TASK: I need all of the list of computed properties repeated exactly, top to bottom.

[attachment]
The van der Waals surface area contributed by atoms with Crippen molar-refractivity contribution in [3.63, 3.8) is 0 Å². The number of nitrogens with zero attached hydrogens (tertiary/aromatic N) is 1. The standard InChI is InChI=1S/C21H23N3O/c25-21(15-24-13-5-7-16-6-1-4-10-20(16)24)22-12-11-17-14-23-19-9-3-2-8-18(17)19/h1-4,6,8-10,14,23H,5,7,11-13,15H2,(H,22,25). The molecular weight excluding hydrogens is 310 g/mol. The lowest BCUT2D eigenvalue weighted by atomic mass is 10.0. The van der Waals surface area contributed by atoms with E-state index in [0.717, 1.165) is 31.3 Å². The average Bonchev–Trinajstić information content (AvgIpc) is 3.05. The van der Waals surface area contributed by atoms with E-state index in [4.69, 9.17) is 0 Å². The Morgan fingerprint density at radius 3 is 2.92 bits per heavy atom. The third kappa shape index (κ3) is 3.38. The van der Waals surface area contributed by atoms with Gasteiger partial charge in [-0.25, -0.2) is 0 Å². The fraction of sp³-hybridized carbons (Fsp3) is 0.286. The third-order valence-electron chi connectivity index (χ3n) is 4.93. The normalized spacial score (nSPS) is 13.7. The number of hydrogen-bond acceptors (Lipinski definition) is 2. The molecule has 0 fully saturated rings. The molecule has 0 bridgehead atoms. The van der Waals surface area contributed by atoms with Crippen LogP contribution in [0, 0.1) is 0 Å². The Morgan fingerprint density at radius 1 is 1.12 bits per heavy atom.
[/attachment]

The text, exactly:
The van der Waals surface area contributed by atoms with Crippen molar-refractivity contribution in [3.63, 3.8) is 0 Å². The number of nitrogens with zero attached hydrogens (tertiary/aromatic N) is 1. The standard InChI is InChI=1S/C21H23N3O/c25-21(15-24-13-5-7-16-6-1-4-10-20(16)24)22-12-11-17-14-23-19-9-3-2-8-18(17)19/h1-4,6,8-10,14,23H,5,7,11-13,15H2,(H,22,25). The molecular weight excluding hydrogens is 310 g/mol. The lowest BCUT2D eigenvalue weighted by atomic mass is 10.0. The van der Waals surface area contributed by atoms with E-state index in [0.717, 1.165) is 31.3 Å². The average Bonchev–Trinajstić information content (AvgIpc) is 3.05. The van der Waals surface area contributed by atoms with E-state index in [4.69, 9.17) is 0 Å². The Morgan fingerprint density at radius 3 is 2.92 bits per heavy atom. The third kappa shape index (κ3) is 3.38. The van der Waals surface area contributed by atoms with Gasteiger partial charge in [-0.25, -0.2) is 0 Å². The fraction of sp³-hybridized carbons (Fsp3) is 0.286. The third-order valence-electron chi connectivity index (χ3n) is 4.93. The normalized spacial score (nSPS) is 13.7. The number of hydrogen-bond acceptors (Lipinski definition) is 2. The molecule has 0 fully saturated rings. The molecule has 0 bridgehead atoms. The van der Waals surface area contributed by atoms with Crippen LogP contribution in [0, 0.1) is 0 Å². The Morgan fingerprint density at radius 1 is 1.12 bits per heavy atom.